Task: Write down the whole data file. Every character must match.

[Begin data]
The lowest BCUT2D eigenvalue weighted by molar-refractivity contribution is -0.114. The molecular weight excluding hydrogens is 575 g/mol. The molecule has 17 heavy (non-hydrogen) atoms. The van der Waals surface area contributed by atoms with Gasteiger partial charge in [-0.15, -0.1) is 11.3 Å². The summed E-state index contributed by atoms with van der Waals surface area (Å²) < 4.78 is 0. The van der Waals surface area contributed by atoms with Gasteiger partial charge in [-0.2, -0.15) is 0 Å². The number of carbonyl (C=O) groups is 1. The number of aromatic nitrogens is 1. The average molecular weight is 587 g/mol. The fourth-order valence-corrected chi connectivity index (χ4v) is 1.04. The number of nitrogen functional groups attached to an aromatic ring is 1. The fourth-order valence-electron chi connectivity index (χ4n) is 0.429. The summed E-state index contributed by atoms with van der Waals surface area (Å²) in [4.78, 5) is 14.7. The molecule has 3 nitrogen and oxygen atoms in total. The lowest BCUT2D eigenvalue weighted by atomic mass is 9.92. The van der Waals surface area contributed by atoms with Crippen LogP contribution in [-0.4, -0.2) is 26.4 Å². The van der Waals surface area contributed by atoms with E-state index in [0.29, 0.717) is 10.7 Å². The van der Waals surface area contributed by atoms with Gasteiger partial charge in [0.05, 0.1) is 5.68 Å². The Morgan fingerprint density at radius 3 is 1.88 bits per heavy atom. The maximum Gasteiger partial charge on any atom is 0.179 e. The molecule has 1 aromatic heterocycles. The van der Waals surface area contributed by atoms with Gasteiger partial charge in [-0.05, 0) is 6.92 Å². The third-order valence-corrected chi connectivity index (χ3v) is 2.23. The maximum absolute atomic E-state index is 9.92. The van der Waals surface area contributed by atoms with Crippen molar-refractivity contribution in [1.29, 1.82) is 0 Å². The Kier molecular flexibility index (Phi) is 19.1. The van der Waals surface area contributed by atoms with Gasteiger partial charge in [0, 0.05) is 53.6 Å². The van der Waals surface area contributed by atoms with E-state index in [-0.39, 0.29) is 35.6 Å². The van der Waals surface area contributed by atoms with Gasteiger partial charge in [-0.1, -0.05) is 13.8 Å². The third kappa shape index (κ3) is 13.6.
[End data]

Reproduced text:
The lowest BCUT2D eigenvalue weighted by molar-refractivity contribution is -0.114. The molecular weight excluding hydrogens is 575 g/mol. The molecule has 17 heavy (non-hydrogen) atoms. The van der Waals surface area contributed by atoms with Gasteiger partial charge in [-0.15, -0.1) is 11.3 Å². The summed E-state index contributed by atoms with van der Waals surface area (Å²) < 4.78 is 0. The van der Waals surface area contributed by atoms with Gasteiger partial charge in [-0.2, -0.15) is 0 Å². The number of carbonyl (C=O) groups is 1. The number of aromatic nitrogens is 1. The average molecular weight is 587 g/mol. The fourth-order valence-corrected chi connectivity index (χ4v) is 1.04. The number of nitrogen functional groups attached to an aromatic ring is 1. The fourth-order valence-electron chi connectivity index (χ4n) is 0.429. The summed E-state index contributed by atoms with van der Waals surface area (Å²) in [4.78, 5) is 14.7. The molecule has 3 nitrogen and oxygen atoms in total. The lowest BCUT2D eigenvalue weighted by atomic mass is 9.92. The van der Waals surface area contributed by atoms with Crippen LogP contribution in [-0.4, -0.2) is 26.4 Å². The van der Waals surface area contributed by atoms with E-state index in [0.29, 0.717) is 10.7 Å². The van der Waals surface area contributed by atoms with Gasteiger partial charge in [0.05, 0.1) is 5.68 Å². The Morgan fingerprint density at radius 3 is 1.88 bits per heavy atom. The maximum Gasteiger partial charge on any atom is 0.179 e. The molecule has 1 aromatic heterocycles. The van der Waals surface area contributed by atoms with Gasteiger partial charge in [-0.05, 0) is 6.92 Å². The third-order valence-corrected chi connectivity index (χ3v) is 2.23. The maximum absolute atomic E-state index is 9.92. The van der Waals surface area contributed by atoms with Crippen molar-refractivity contribution in [1.29, 1.82) is 0 Å². The Kier molecular flexibility index (Phi) is 19.1. The van der Waals surface area contributed by atoms with Gasteiger partial charge in [0, 0.05) is 53.6 Å². The van der Waals surface area contributed by atoms with E-state index in [-0.39, 0.29) is 35.6 Å². The van der Waals surface area contributed by atoms with Gasteiger partial charge in [-0.1, -0.05) is 13.8 Å². The third kappa shape index (κ3) is 13.6.